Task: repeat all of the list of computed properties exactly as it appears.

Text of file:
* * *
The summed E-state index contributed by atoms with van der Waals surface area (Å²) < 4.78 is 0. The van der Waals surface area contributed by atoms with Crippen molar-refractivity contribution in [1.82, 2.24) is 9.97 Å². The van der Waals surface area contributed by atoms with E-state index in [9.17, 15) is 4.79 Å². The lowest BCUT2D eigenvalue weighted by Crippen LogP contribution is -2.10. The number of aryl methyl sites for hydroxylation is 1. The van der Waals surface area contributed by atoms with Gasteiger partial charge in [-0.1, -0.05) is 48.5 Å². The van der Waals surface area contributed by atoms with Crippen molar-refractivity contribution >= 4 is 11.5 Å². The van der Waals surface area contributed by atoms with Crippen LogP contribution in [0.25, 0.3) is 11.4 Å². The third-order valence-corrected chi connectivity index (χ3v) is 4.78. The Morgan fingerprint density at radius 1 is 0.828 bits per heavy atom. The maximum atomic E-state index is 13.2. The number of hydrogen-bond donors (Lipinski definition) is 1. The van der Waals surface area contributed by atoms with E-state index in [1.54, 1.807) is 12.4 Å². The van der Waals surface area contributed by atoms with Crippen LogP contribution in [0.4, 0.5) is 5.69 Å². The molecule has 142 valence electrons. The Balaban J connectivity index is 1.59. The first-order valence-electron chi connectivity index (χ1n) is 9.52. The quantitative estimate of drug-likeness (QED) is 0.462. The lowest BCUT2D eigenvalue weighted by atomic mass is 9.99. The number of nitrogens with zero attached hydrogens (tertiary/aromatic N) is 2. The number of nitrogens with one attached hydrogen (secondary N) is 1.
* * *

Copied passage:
The summed E-state index contributed by atoms with van der Waals surface area (Å²) < 4.78 is 0. The van der Waals surface area contributed by atoms with Crippen molar-refractivity contribution in [1.82, 2.24) is 9.97 Å². The van der Waals surface area contributed by atoms with E-state index in [9.17, 15) is 4.79 Å². The lowest BCUT2D eigenvalue weighted by Crippen LogP contribution is -2.10. The number of aryl methyl sites for hydroxylation is 1. The van der Waals surface area contributed by atoms with Gasteiger partial charge in [-0.1, -0.05) is 48.5 Å². The van der Waals surface area contributed by atoms with Crippen molar-refractivity contribution >= 4 is 11.5 Å². The van der Waals surface area contributed by atoms with Crippen LogP contribution in [0.25, 0.3) is 11.4 Å². The third-order valence-corrected chi connectivity index (χ3v) is 4.78. The Morgan fingerprint density at radius 1 is 0.828 bits per heavy atom. The maximum atomic E-state index is 13.2. The number of hydrogen-bond donors (Lipinski definition) is 1. The van der Waals surface area contributed by atoms with E-state index in [1.54, 1.807) is 12.4 Å². The van der Waals surface area contributed by atoms with Crippen LogP contribution in [0.4, 0.5) is 5.69 Å². The molecule has 142 valence electrons. The Balaban J connectivity index is 1.59. The first-order valence-electron chi connectivity index (χ1n) is 9.52. The quantitative estimate of drug-likeness (QED) is 0.462. The lowest BCUT2D eigenvalue weighted by atomic mass is 9.99. The number of nitrogens with zero attached hydrogens (tertiary/aromatic N) is 2. The number of nitrogens with one attached hydrogen (secondary N) is 1.